Massage & Bodywork

May/June 2009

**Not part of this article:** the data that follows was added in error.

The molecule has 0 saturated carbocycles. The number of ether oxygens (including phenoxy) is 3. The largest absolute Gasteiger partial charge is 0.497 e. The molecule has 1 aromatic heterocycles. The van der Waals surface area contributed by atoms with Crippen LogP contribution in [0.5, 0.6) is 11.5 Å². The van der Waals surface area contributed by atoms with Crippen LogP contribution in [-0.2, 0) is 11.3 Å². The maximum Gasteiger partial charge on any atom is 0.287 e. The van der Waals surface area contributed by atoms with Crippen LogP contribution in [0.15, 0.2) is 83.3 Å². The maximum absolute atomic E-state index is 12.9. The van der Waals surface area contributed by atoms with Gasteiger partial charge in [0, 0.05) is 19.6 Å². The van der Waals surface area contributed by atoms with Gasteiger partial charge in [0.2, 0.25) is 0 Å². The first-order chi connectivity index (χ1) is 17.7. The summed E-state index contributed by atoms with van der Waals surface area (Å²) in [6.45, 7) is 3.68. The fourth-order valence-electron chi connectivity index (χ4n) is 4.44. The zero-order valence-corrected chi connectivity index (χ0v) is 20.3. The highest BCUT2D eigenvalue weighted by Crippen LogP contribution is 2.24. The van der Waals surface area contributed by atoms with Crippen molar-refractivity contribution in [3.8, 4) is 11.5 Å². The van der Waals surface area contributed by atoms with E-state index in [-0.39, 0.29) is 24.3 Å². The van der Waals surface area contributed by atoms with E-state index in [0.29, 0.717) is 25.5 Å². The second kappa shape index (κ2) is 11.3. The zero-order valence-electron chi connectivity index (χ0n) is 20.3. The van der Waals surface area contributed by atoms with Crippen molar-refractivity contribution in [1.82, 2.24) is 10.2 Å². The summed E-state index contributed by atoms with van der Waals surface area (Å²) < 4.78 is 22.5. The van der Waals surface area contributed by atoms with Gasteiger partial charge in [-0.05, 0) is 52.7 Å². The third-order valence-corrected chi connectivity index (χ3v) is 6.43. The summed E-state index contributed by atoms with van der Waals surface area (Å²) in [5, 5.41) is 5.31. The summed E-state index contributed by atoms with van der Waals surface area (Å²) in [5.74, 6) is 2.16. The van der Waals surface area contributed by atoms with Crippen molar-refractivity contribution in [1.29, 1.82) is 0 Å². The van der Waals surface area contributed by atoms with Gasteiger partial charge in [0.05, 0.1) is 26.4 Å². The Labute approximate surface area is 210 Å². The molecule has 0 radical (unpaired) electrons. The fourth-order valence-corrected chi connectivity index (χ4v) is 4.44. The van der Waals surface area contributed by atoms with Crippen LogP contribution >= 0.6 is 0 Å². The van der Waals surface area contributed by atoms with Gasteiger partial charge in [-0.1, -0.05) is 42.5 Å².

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functional anatomy BY CHRISTY CAEL LEVATOR SCAPULA The levator scapula is a deep, linear muscle that anchors the upper corner of the scapula to the lateral cervical spine. This muscle lies deep to the broad trapezius muscle at the same depth as the rhomboids. Its primary function is to elevate the scapula when performing a shrugging motion or lifting with the arms. LEVATOR SCAPULA Attachments • Origin: transverse processes of C1–4 • Insertion: superior angle of the scapula Actions • Elevates and downwardly rotates the scapula Innervation • Dorsal scapular nerve • C3–5 • Extends, laterally flexes, and rotates the neck to the same side (ipsilaterally) The levator scapula and the upper fibers of the trapezius work together to elevate the scapula and extend the head. At other times, levator scapula opposes the upper and lower fibers of the trapezius to rotate the scapula inferiorly, pointing the shoulder down toward the floor. The rhomboid major and minor assist the levator scapula with this downward rotation, helping to position the glenoid fossa during movements of the upper extremity. This "steering" of the glenoid enhances the motion of the glenohumeral joint, particularly in adduction. Co-contraction of these and the other scapular stabilizers (pectoralis minor and serratus anterior) help anchor the scapula to the rib cage during weight-bearing activities such as pushing and lifting. The distinctive twist near its attachment on the transverse processes of the cervical visit to access your digital magazine 97

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